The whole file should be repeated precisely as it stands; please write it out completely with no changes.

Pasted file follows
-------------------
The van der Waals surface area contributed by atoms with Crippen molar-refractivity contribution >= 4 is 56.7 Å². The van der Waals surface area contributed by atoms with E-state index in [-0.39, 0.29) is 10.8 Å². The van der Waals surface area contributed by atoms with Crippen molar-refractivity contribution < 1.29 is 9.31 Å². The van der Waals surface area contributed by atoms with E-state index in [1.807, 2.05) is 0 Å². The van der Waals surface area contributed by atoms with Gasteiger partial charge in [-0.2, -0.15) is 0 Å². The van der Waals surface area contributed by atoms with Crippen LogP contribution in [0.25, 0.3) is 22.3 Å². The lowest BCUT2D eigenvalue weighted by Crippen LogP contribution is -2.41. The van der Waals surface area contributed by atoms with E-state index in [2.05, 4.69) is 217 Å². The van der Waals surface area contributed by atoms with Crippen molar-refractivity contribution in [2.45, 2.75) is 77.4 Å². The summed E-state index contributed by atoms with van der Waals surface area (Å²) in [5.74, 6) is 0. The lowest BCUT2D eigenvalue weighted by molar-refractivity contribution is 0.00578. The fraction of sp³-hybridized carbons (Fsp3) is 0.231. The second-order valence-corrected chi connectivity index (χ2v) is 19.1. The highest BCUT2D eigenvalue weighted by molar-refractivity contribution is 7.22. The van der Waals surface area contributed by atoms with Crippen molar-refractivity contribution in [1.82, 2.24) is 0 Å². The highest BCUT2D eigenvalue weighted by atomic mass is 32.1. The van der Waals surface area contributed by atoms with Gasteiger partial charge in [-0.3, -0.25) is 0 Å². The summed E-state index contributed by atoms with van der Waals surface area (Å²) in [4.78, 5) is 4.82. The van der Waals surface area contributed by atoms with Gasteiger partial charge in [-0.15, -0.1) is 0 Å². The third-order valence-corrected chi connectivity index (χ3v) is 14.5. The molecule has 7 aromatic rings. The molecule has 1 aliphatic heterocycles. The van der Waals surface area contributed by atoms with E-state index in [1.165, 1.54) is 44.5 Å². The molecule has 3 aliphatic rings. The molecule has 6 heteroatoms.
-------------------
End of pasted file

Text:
The van der Waals surface area contributed by atoms with Crippen molar-refractivity contribution >= 4 is 56.7 Å². The van der Waals surface area contributed by atoms with E-state index in [-0.39, 0.29) is 10.8 Å². The van der Waals surface area contributed by atoms with Crippen molar-refractivity contribution < 1.29 is 9.31 Å². The van der Waals surface area contributed by atoms with E-state index in [1.807, 2.05) is 0 Å². The van der Waals surface area contributed by atoms with Gasteiger partial charge in [-0.2, -0.15) is 0 Å². The van der Waals surface area contributed by atoms with Crippen LogP contribution in [0.25, 0.3) is 22.3 Å². The lowest BCUT2D eigenvalue weighted by Crippen LogP contribution is -2.41. The van der Waals surface area contributed by atoms with E-state index in [2.05, 4.69) is 217 Å². The van der Waals surface area contributed by atoms with Crippen molar-refractivity contribution in [2.45, 2.75) is 77.4 Å². The summed E-state index contributed by atoms with van der Waals surface area (Å²) in [5.74, 6) is 0. The lowest BCUT2D eigenvalue weighted by molar-refractivity contribution is 0.00578. The fraction of sp³-hybridized carbons (Fsp3) is 0.231. The second-order valence-corrected chi connectivity index (χ2v) is 19.1. The highest BCUT2D eigenvalue weighted by molar-refractivity contribution is 7.22. The van der Waals surface area contributed by atoms with Crippen molar-refractivity contribution in [1.82, 2.24) is 0 Å². The highest BCUT2D eigenvalue weighted by atomic mass is 32.1. The van der Waals surface area contributed by atoms with Gasteiger partial charge in [-0.3, -0.25) is 0 Å². The summed E-state index contributed by atoms with van der Waals surface area (Å²) in [4.78, 5) is 4.82. The van der Waals surface area contributed by atoms with Gasteiger partial charge in [-0.15, -0.1) is 0 Å². The third-order valence-corrected chi connectivity index (χ3v) is 14.5. The molecule has 7 aromatic rings. The molecule has 1 aliphatic heterocycles. The van der Waals surface area contributed by atoms with E-state index in [1.165, 1.54) is 44.5 Å². The molecule has 3 aliphatic rings. The molecule has 6 heteroatoms.